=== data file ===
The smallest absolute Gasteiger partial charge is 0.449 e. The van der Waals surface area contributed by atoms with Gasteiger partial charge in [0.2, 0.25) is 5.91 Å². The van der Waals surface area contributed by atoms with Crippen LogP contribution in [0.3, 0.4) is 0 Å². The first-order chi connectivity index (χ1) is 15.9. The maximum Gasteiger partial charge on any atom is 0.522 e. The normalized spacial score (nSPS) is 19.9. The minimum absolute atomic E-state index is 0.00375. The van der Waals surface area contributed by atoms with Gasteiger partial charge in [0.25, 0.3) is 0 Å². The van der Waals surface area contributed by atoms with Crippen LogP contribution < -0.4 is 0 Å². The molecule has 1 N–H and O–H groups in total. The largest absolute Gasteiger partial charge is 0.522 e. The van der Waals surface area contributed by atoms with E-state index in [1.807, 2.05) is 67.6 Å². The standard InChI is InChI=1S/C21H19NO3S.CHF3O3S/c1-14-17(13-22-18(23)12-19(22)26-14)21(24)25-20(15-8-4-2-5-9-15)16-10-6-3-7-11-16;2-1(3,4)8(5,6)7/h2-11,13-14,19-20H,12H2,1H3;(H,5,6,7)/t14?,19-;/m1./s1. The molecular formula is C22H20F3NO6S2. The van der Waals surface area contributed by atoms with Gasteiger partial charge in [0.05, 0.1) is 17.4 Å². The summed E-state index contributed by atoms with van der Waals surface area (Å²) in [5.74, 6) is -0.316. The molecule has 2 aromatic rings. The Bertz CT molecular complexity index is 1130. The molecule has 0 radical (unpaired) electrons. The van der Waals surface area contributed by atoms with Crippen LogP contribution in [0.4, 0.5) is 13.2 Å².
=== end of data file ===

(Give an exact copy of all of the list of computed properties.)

The smallest absolute Gasteiger partial charge is 0.449 e. The van der Waals surface area contributed by atoms with Gasteiger partial charge in [0.2, 0.25) is 5.91 Å². The van der Waals surface area contributed by atoms with Crippen LogP contribution in [0.3, 0.4) is 0 Å². The first-order chi connectivity index (χ1) is 15.9. The maximum Gasteiger partial charge on any atom is 0.522 e. The normalized spacial score (nSPS) is 19.9. The minimum absolute atomic E-state index is 0.00375. The van der Waals surface area contributed by atoms with Gasteiger partial charge in [0.25, 0.3) is 0 Å². The van der Waals surface area contributed by atoms with Crippen LogP contribution < -0.4 is 0 Å². The molecule has 1 N–H and O–H groups in total. The largest absolute Gasteiger partial charge is 0.522 e. The van der Waals surface area contributed by atoms with E-state index in [1.807, 2.05) is 67.6 Å². The standard InChI is InChI=1S/C21H19NO3S.CHF3O3S/c1-14-17(13-22-18(23)12-19(22)26-14)21(24)25-20(15-8-4-2-5-9-15)16-10-6-3-7-11-16;2-1(3,4)8(5,6)7/h2-11,13-14,19-20H,12H2,1H3;(H,5,6,7)/t14?,19-;/m1./s1. The molecular formula is C22H20F3NO6S2. The van der Waals surface area contributed by atoms with Gasteiger partial charge in [0.05, 0.1) is 17.4 Å². The summed E-state index contributed by atoms with van der Waals surface area (Å²) in [5.74, 6) is -0.316. The molecule has 2 aromatic rings. The Bertz CT molecular complexity index is 1130. The molecule has 0 radical (unpaired) electrons. The van der Waals surface area contributed by atoms with Crippen LogP contribution in [0.4, 0.5) is 13.2 Å².